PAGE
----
In this blog we are going to look at the value and purpose of an audit plan. We’ll also address the issue of ‘do we actually need one?’ As a benefit, you can use that as a tool to communicate to the auditees and make sure everyone is available.
First of all, what is the purpose of an audit plan?
Broadly, the purpose of an audit plan is to communicate to the auditee what we want to cover, when we’re coming and probably even restate the audit objective, scope and criteria (which we discussed in the last blog).
The second major purpose of an audit plan is that it helps us schedule out our different audit activities, and set aside some time with representatives from different areas of the business who are going to be busy.
So yes, it maximizes the chance that a production manager (for example) can actually allocate some time at the right time we need them to be there.
In some audit situations, if we’re going out to do a fairly involved audit – going through several departments, or through quite a few operational processes or particularly if we are going offsite to another site of our company or supplier – we probably need an audit plan. It is a really good tool for that kind of purpose.
In other cases, you can apply the ‘keep it simple’ principle. An example of this could be if you are auditing someone who works in a cubicle next to you, in a job you previously did anyway and it is a short, sharp audit, you probably don’t need an audit plan. You can just say “Hey Fred, are you good to o for the audit at 9am tomorrow” and that might be enough.
Some other considerations in our audit plan…
1. Restate the objective, scope and criteria:
This is because we’ve talked about how to define them in our last blog, but that doesn’t mean the auditees know what they are yet.
2. Allocate time for logistical issues:
This needs to be done for entry and exit meetings. Particularly if you want some management, or responsible managers of the team you are auditing to turn up to those kinds of things, you need to let them know that you want them to do that.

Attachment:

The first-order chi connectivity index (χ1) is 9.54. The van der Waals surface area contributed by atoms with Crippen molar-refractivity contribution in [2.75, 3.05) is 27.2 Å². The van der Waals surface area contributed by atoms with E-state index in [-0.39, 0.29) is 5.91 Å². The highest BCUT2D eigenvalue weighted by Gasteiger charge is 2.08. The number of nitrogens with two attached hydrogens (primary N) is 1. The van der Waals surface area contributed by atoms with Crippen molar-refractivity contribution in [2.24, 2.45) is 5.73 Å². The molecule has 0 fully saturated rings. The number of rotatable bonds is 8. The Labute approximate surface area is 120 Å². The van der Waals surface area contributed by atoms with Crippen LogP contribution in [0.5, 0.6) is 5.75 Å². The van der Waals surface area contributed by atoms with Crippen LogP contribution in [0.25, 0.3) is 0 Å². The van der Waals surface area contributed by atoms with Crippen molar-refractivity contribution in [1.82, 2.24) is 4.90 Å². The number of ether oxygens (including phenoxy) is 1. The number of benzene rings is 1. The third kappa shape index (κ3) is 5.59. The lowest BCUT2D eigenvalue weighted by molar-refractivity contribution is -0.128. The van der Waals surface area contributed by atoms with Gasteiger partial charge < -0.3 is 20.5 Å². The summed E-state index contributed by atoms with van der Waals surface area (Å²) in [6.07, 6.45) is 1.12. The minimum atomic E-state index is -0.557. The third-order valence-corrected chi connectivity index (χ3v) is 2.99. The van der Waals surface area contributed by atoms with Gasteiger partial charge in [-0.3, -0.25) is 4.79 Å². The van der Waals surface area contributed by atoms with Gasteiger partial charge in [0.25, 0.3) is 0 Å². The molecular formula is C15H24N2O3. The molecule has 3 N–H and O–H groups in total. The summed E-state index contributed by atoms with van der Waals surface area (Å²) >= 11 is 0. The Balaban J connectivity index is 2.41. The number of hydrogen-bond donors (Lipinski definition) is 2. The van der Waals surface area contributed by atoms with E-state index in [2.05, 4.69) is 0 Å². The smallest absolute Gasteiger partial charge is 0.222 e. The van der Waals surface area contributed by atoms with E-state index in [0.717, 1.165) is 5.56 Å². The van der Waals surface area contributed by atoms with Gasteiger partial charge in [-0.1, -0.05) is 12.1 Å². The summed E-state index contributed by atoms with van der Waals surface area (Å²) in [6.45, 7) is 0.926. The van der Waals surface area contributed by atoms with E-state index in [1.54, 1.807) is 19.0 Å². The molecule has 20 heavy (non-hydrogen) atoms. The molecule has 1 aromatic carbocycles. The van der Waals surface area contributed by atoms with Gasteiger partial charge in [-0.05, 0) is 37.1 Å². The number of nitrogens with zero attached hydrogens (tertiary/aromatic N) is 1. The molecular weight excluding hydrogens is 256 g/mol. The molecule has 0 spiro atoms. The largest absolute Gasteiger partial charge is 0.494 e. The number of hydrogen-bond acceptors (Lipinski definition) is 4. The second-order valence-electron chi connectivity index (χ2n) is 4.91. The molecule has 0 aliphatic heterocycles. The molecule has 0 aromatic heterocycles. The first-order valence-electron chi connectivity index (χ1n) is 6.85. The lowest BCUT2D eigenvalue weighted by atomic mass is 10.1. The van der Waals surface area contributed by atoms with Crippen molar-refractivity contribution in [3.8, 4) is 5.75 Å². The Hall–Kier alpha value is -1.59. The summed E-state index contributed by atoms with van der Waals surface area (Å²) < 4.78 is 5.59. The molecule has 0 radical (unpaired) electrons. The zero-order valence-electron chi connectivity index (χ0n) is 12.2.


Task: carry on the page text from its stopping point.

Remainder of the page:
If there is any other kind of induction or logistical issue that needs time allocated to it, you need to do this as well, and then we can start to set aside some time for auditing the different teams, or parts of the team that we need to audit.
3. Moving between different parts of audit:
As you can see from the video, we’re scheduled to start the audit with dispatch at 10:30, so don’t finish auditing production at 10:29. Obviously there can be a physical distance between the 2 teams.
Also, you need 10-15 minutes to revise and evaluate the evidence you have gathered thus far in the audit of the production team.
You would have gone through a lot of information, made observation and looked at records so you need some time set aside to evaluate what that is telling you against your requirement. Is it indicating a potential non-conformance? Is it indicating a conformance?
This will also be beneficial as a little bit of contingency time so that if you’re running 5 minutes late, it won’t be that much of an issue.
4. Allocate Time for a break:
Going through a lot of information can be mentally taxing, so just a little bit of downtime there. Lunch breaks and things like that are important.
5. Allocate Time to review findings:
The critical thing to point out here, is that prior to the exit meeting or debrief with the team we have audited, if you’re an individual auditor, you need some time allocated to go through the findings from all the departments.
If there are non-conformances, you’re going to need to be able to clearly and effectively communicate these during the exit meeting. So you want to be very clear – what is the evidence to support that? What’s the specific requirement that the non-conformance is being made against?
That’s important if you are just an individual auditor, but if you have 2 or more auditors, it is even more important.
I have seen situations of auditors in an exit meeting, where one auditor is saying “there’s a non-conformance because we couldn’t find any records of the safety induction”. But if the auditees have shown this to auditee number 2, this is not a good situation. They will say “yes there is, we showed it to auditor number 2”.
That is definitely not a god situation to be in. You want to touch base with the other auditor, and look at all the evidence collectively. Determine what it is telling you that might confirm whether it is a non-conformance or a conformance or a conformance. You may realise during this time that there was information you (as auditor number 1) didn’t see.
So to answer the question of whether you need an audit plan, this depends on how involved you were going to be with the audit. You may be able to apply the 'keep it simple' rule instead.
By following the tips above, you will be able to create a thorough audit plan that can be used as a tool to ensure the auditees are available when needed, and perform the audit feeling confidently prepared with enough time for all activities.
In our next blog, we are going to dig with a really important question in the audit process of “how do I gather audit evidence?”
See you next time.
Download the Internal Audit Plan template from our Resources Page.